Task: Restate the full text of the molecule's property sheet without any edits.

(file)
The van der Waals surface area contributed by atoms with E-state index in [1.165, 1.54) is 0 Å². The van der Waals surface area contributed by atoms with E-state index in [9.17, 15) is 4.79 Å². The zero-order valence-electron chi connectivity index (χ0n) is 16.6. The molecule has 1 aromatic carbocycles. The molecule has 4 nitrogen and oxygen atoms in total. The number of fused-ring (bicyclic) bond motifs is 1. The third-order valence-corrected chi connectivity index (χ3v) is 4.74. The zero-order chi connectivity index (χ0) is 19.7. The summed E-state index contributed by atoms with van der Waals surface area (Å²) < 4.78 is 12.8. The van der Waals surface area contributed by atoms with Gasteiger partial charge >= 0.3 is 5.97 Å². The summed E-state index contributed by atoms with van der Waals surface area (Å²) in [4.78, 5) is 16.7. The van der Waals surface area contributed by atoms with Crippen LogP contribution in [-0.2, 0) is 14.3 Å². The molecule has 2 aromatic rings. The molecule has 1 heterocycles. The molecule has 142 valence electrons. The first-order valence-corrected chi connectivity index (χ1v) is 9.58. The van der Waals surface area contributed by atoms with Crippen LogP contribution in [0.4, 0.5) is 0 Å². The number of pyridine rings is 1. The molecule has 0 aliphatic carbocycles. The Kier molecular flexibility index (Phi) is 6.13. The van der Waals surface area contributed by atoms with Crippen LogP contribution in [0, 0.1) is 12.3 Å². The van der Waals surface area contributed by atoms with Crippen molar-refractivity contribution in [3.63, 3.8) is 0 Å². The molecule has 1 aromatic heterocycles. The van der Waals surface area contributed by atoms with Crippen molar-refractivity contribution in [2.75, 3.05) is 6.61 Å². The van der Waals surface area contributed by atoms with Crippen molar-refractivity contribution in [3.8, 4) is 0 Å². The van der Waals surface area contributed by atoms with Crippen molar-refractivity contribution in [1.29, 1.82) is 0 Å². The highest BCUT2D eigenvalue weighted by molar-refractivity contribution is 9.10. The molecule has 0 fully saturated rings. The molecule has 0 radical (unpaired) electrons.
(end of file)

The van der Waals surface area contributed by atoms with E-state index in [1.165, 1.54) is 0 Å². The van der Waals surface area contributed by atoms with E-state index in [9.17, 15) is 4.79 Å². The zero-order valence-electron chi connectivity index (χ0n) is 16.6. The molecule has 1 aromatic carbocycles. The molecule has 4 nitrogen and oxygen atoms in total. The number of fused-ring (bicyclic) bond motifs is 1. The third-order valence-corrected chi connectivity index (χ3v) is 4.74. The zero-order chi connectivity index (χ0) is 19.7. The summed E-state index contributed by atoms with van der Waals surface area (Å²) < 4.78 is 12.8. The van der Waals surface area contributed by atoms with Gasteiger partial charge >= 0.3 is 5.97 Å². The summed E-state index contributed by atoms with van der Waals surface area (Å²) in [4.78, 5) is 16.7. The van der Waals surface area contributed by atoms with Crippen LogP contribution in [-0.2, 0) is 14.3 Å². The molecule has 2 aromatic rings. The molecule has 1 heterocycles. The molecule has 142 valence electrons. The first-order valence-corrected chi connectivity index (χ1v) is 9.58. The van der Waals surface area contributed by atoms with Crippen LogP contribution in [0.4, 0.5) is 0 Å². The number of pyridine rings is 1. The molecule has 0 aliphatic carbocycles. The Kier molecular flexibility index (Phi) is 6.13. The van der Waals surface area contributed by atoms with Crippen LogP contribution in [0, 0.1) is 12.3 Å². The van der Waals surface area contributed by atoms with Crippen molar-refractivity contribution in [3.63, 3.8) is 0 Å². The molecule has 1 aromatic heterocycles. The van der Waals surface area contributed by atoms with Crippen molar-refractivity contribution in [2.75, 3.05) is 6.61 Å². The van der Waals surface area contributed by atoms with Crippen molar-refractivity contribution in [3.8, 4) is 0 Å². The van der Waals surface area contributed by atoms with Crippen molar-refractivity contribution in [1.29, 1.82) is 0 Å². The highest BCUT2D eigenvalue weighted by molar-refractivity contribution is 9.10. The molecule has 0 fully saturated rings. The molecule has 0 radical (unpaired) electrons.